On April 12, Radio Free Asia cited local government sources as confirming that Lao government orders to shut down environmentally destructive Chinese-owned banana farms, first reported in Bokeo province in January, are in fact also in force in six other provinces in the Southeast Asian state. New revelations of the China banana ban are yet another testament to the reality that Beijing’s economic influence is a mixed blessing for other Asian governments, and that has resulted in growing scrutiny about Chinese influence that can lead to policy change.
Since China’s economic rise, tiny, landlocked Laos has seen Beijing as an important partner in advancing its economy, and China is now Vientiane’s largest foreign investor. But as has been the case in other neighboring Asian states – from Sri Lanka to Myanmar to Australia – China’s rising economic influence has brought about opportunities as well as challenges felt by governments as well as the populations that they represent.
In Laos, specific Chinese projects – such as casinos, dams, and railroads – have come under scrutiny for a variety of reasons, from their unreasonable terms to their rising social and environmental costs. Although officials sometimes fret that concerns about individual projects are sloppily used to generalize about Beijing’s influence, it is little surprise that they are. And in truth, some of Laos’ leaders have grown increasingly aware of the country’s dependency on China and also sought to diversify its external relationships.
Chinese banana farms in Laos are a case in point. Chinese investors initially rushed into neighboring Laos to build banana plantations in the impoverished northern provinces, which satiated growing demand for bananas in China while providing Lao people with jobs. But multiple reports have since surfaced about how practices on the plantations – particularly the excessive use of pesticides and chemicals – have damaged the environment and endangered the lives of workers. A study last year by the Laos National Agriculture and Forestry Institute indicated that a staggering 63 percent of plantation workers in the country’s north reported falling ill over a six-month period, with 35 percent recorded in the central and south regions.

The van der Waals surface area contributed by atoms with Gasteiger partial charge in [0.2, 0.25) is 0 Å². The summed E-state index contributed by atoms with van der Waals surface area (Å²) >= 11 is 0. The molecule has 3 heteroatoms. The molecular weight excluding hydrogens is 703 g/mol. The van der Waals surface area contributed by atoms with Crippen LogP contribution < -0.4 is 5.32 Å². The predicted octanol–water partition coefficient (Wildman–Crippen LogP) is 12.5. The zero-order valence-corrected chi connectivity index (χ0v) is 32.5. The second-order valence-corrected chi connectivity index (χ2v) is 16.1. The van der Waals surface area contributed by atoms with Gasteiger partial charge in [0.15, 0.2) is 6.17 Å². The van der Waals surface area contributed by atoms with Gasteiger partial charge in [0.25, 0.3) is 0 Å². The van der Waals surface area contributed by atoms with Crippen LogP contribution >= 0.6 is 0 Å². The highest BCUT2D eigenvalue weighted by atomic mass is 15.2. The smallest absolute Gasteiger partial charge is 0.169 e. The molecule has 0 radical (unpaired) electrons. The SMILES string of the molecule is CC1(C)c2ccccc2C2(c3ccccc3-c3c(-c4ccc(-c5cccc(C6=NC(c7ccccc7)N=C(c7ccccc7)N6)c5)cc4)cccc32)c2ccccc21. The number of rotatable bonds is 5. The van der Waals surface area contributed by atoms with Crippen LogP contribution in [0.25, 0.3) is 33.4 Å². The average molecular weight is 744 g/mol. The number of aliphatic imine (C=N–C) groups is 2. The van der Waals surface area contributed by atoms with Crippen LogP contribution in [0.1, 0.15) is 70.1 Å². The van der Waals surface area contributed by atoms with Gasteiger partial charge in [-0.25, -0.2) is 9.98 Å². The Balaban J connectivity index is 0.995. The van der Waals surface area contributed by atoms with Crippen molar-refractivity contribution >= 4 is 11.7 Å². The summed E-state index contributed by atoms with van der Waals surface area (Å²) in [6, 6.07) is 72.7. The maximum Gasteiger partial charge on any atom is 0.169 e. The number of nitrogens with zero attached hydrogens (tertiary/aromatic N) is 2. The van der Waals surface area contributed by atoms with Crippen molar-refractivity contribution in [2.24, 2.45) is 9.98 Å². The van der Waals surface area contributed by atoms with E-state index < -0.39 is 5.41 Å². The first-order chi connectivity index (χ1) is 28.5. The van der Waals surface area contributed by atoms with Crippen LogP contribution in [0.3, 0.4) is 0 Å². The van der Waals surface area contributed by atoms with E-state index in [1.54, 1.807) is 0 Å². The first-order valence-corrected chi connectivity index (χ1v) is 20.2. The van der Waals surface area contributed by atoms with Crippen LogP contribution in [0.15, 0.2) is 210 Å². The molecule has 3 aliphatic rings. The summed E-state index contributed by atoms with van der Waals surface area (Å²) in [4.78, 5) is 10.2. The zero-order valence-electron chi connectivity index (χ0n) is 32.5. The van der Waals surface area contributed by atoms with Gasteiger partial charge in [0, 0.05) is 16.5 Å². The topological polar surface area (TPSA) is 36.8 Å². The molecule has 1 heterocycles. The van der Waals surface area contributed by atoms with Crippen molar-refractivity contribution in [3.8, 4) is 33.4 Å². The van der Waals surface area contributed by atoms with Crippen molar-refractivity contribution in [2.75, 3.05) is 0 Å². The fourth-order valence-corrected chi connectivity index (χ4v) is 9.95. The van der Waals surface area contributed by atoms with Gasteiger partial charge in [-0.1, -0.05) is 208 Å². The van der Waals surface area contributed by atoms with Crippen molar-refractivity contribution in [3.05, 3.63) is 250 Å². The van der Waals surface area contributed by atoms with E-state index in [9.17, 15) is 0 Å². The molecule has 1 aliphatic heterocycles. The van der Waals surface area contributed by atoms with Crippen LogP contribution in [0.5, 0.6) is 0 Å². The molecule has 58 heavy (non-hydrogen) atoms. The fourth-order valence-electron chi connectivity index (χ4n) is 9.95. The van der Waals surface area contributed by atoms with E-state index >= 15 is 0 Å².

With simmering resentment among some segments of the population, the Lao government has been forced to react, ordering inspections, issuing warnings to Chinese companies, threatening to revoke their licenses, and eventually banning new plantations in some provinces. In January, for instance, authorities in the Lao province of Bokeo suspended the operations of 18 Chinese-backed banana plantations after discovering violations.
The RFA report this week shows that, as expected, the Lao government’s efforts to close down these banana farms is covering several other provinces beyond Bokeo, specifically Phongsaly, Luang Prabang, Xayaboury, Luang Namtha, Oudomsay, and Vientiane. The report cites officials from these provinces as saying that existing contracts will not be renewed once they expire, with authorities encouraging workers to stop working immediately to prevent further risks to their health. Some investors are already leaving, having seen the writing on the wall. Meanwhile, the government is also focusing on how to deal with the consequences through various means, including rehabilitating contaminated land, encouraging villagers to grow other crops like sugarcane, and offering them other jobs.
To be sure, this is hardly the first time that a government has discovered that the long-term costs of commercial endeavors can eventually exceed their immediate benefits. And, to be fair, the dilemma with such projects is often far more complex than the caricature often presented of devilish Chinese businessmen ripping off destitute Lao people. The causes are more varied; the effects are not equally felt in all cases; and popular sentiment is not universal, as demonstrated by the difficulty the government has faced in some cases with enforcing these bans. Nonetheless, the case of Chinese banana plantations in Laos continues to be among the more striking examples of the challenges posed by Beijing’s economic influence in Southeast Asia.